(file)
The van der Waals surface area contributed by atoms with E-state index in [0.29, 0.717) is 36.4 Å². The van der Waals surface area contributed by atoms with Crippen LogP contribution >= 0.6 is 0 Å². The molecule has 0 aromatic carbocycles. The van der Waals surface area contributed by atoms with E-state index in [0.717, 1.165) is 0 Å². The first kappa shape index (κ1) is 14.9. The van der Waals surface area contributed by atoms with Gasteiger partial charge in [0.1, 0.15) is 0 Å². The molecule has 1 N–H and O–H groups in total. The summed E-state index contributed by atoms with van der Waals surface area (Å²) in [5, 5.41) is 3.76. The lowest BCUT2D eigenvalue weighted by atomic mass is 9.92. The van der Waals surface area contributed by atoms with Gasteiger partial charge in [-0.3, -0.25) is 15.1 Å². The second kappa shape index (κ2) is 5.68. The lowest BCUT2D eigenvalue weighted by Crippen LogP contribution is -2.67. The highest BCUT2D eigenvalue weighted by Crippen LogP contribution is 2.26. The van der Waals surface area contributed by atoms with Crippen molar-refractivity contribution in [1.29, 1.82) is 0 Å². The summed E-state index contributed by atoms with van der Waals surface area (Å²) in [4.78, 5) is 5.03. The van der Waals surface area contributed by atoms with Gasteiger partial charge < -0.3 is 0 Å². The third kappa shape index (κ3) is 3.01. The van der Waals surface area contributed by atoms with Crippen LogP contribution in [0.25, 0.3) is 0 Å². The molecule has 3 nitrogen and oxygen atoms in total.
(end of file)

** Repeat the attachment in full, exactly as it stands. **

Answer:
The van der Waals surface area contributed by atoms with E-state index in [0.29, 0.717) is 36.4 Å². The van der Waals surface area contributed by atoms with Crippen LogP contribution >= 0.6 is 0 Å². The molecule has 0 aromatic carbocycles. The van der Waals surface area contributed by atoms with E-state index in [0.717, 1.165) is 0 Å². The first kappa shape index (κ1) is 14.9. The van der Waals surface area contributed by atoms with Gasteiger partial charge in [0.1, 0.15) is 0 Å². The molecule has 1 N–H and O–H groups in total. The summed E-state index contributed by atoms with van der Waals surface area (Å²) in [5, 5.41) is 3.76. The lowest BCUT2D eigenvalue weighted by atomic mass is 9.92. The van der Waals surface area contributed by atoms with Gasteiger partial charge in [-0.3, -0.25) is 15.1 Å². The second kappa shape index (κ2) is 5.68. The lowest BCUT2D eigenvalue weighted by Crippen LogP contribution is -2.67. The highest BCUT2D eigenvalue weighted by Crippen LogP contribution is 2.26. The van der Waals surface area contributed by atoms with Crippen molar-refractivity contribution in [1.29, 1.82) is 0 Å². The summed E-state index contributed by atoms with van der Waals surface area (Å²) in [4.78, 5) is 5.03. The van der Waals surface area contributed by atoms with Gasteiger partial charge < -0.3 is 0 Å². The third kappa shape index (κ3) is 3.01. The van der Waals surface area contributed by atoms with Crippen LogP contribution in [0.25, 0.3) is 0 Å². The molecule has 3 nitrogen and oxygen atoms in total.